Some nights I used to stand in the doorway of his bedroom, watching him thoughtfully edit the outfit he planned to wear to school the next day. He would lay out its components, making a kind of flat self-portrait on the bedroom floor—oxford shirt tucked inside of cotton sport coat, extra-slim pants (with the adjustable elastic straps inside the waistband stretched to button at the very last hole), argyle socks, the whole thing topped by the ubiquitous hat—and I would try to understand what the kid got out of dressing up every day like a pint-size Ronald Colman out for a tramp across the countryside of Ruritania. Did he like the attention—even if it was negative? Was he trying, by means of the clothes, to differentiate himself from the other boys, or were the clothes merely the readiest expression, to him, of his having been born different? Was he trying to set himself apart, or could he simply not help it?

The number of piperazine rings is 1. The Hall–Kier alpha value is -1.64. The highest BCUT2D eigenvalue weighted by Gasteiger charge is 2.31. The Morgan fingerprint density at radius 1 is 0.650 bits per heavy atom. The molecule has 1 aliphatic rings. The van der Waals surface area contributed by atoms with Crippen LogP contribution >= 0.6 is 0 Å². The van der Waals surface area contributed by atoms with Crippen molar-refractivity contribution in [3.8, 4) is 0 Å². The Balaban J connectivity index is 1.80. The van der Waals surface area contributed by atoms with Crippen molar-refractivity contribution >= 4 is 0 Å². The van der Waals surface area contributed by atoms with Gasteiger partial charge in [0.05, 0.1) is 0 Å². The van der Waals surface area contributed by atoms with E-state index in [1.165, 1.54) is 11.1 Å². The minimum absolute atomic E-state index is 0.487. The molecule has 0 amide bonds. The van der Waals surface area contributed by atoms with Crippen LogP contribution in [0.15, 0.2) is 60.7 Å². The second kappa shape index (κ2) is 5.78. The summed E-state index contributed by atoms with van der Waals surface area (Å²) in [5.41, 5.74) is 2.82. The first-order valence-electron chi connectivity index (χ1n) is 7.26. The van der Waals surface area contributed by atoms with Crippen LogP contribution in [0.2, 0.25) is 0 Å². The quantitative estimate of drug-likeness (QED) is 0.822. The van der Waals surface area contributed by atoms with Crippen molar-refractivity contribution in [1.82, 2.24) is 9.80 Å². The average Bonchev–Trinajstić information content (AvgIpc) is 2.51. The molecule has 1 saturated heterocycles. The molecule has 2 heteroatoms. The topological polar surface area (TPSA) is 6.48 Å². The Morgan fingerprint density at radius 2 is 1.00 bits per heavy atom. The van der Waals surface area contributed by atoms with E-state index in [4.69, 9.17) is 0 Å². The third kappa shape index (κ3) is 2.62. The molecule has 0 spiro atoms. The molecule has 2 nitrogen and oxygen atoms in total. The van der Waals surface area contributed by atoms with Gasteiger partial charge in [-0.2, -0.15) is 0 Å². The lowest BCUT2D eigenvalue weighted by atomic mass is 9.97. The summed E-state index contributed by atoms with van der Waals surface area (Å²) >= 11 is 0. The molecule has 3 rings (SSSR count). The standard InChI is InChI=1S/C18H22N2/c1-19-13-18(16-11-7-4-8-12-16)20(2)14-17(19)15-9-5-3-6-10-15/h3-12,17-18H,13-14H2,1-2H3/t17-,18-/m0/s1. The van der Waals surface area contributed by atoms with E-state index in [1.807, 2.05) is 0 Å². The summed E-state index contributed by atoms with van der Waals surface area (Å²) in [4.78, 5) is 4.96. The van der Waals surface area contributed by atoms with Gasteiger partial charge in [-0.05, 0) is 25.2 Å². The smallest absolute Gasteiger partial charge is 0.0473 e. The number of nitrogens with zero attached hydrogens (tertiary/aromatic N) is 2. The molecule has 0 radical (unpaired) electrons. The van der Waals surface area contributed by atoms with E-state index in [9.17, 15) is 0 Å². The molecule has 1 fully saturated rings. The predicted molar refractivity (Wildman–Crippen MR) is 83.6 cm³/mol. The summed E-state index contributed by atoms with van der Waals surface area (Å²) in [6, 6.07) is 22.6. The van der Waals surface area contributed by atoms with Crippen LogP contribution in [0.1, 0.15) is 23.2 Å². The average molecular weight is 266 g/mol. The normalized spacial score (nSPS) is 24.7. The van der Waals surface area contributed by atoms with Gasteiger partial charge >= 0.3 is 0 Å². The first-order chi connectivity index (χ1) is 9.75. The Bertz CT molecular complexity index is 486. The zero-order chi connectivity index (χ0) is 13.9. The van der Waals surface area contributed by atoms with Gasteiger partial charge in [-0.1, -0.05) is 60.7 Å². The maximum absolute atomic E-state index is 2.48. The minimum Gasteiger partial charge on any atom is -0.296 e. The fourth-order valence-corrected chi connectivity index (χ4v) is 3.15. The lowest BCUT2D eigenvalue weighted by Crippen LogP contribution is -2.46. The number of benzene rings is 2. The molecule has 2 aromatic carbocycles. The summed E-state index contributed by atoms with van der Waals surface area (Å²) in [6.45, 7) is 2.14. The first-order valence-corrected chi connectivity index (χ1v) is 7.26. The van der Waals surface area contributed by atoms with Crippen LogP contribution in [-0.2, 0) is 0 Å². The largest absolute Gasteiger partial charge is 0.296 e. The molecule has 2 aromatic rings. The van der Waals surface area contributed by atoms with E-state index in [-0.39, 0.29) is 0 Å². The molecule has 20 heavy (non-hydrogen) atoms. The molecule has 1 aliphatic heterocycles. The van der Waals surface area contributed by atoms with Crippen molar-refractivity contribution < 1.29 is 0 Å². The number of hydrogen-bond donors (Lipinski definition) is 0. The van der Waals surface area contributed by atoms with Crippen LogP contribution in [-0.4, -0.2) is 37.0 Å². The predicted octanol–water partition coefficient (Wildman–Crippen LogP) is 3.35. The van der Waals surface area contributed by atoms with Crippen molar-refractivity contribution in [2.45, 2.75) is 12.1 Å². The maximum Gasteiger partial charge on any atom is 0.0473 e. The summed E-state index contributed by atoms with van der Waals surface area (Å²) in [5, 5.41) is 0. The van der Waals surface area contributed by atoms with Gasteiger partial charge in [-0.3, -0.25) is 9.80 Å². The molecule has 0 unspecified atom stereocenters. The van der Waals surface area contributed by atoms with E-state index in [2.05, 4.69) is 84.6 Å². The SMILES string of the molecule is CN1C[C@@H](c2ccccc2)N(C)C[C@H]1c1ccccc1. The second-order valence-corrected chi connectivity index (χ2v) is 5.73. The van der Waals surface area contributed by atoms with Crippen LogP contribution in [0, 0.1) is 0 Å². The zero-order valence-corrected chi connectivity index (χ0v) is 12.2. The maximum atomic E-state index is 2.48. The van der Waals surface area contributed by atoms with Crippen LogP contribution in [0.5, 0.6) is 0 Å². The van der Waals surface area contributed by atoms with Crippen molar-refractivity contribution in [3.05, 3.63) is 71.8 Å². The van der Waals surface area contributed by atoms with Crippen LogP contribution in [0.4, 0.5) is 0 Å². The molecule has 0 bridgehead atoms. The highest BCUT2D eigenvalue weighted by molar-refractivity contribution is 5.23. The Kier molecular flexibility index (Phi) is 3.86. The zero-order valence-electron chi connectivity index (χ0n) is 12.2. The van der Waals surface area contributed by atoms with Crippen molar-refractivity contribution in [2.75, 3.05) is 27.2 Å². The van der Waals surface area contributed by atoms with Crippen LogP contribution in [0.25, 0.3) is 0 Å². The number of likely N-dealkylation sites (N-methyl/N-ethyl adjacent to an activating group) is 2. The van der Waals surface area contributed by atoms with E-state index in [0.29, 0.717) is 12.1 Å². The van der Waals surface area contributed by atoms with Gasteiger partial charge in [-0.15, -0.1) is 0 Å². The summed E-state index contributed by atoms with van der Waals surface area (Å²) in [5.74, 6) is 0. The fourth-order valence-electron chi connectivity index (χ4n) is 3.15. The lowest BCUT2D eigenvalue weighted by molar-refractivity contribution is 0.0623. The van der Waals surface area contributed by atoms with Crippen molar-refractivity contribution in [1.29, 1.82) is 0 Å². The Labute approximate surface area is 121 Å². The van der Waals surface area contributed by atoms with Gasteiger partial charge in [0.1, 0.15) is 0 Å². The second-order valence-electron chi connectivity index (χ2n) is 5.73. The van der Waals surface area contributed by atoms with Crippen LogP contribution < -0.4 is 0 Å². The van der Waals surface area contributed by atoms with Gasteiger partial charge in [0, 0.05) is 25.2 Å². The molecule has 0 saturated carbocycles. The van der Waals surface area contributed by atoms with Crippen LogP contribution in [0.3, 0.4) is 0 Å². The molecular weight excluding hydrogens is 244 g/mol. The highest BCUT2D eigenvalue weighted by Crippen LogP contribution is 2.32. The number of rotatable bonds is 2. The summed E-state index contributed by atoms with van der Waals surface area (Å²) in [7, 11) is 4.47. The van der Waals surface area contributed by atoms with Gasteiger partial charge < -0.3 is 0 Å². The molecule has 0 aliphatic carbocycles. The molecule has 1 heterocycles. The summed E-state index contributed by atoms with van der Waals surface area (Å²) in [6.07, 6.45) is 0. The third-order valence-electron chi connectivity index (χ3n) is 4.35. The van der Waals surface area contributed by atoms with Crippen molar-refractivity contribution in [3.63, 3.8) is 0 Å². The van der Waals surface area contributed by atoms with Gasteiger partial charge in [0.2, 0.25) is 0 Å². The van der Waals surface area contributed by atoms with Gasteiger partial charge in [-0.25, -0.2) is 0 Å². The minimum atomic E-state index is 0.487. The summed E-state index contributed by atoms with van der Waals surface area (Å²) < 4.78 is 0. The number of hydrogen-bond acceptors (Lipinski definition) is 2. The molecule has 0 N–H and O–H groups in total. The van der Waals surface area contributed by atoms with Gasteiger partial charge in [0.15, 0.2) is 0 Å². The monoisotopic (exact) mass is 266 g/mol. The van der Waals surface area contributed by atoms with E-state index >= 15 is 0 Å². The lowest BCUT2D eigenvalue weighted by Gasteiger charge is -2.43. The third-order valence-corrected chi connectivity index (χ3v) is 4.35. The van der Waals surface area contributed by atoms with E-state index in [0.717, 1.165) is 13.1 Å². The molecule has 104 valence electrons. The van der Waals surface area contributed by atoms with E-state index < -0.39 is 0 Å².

Step 8. REREAD your essay. Correct all the errors you find. Do I need to suggest a few? Check spelling (dictionary), check capitalization and punctuation (Learning Grammar Through Writing, is our favourite child-friendly help), take out unnecessary words (. "In my opinion, I think that...." is saying the same thing twice, and starting every sentence with "Now" or "Then" ) , and change any sentences or words that do not seem right. Some parental help at this point is very helpful in building better essays.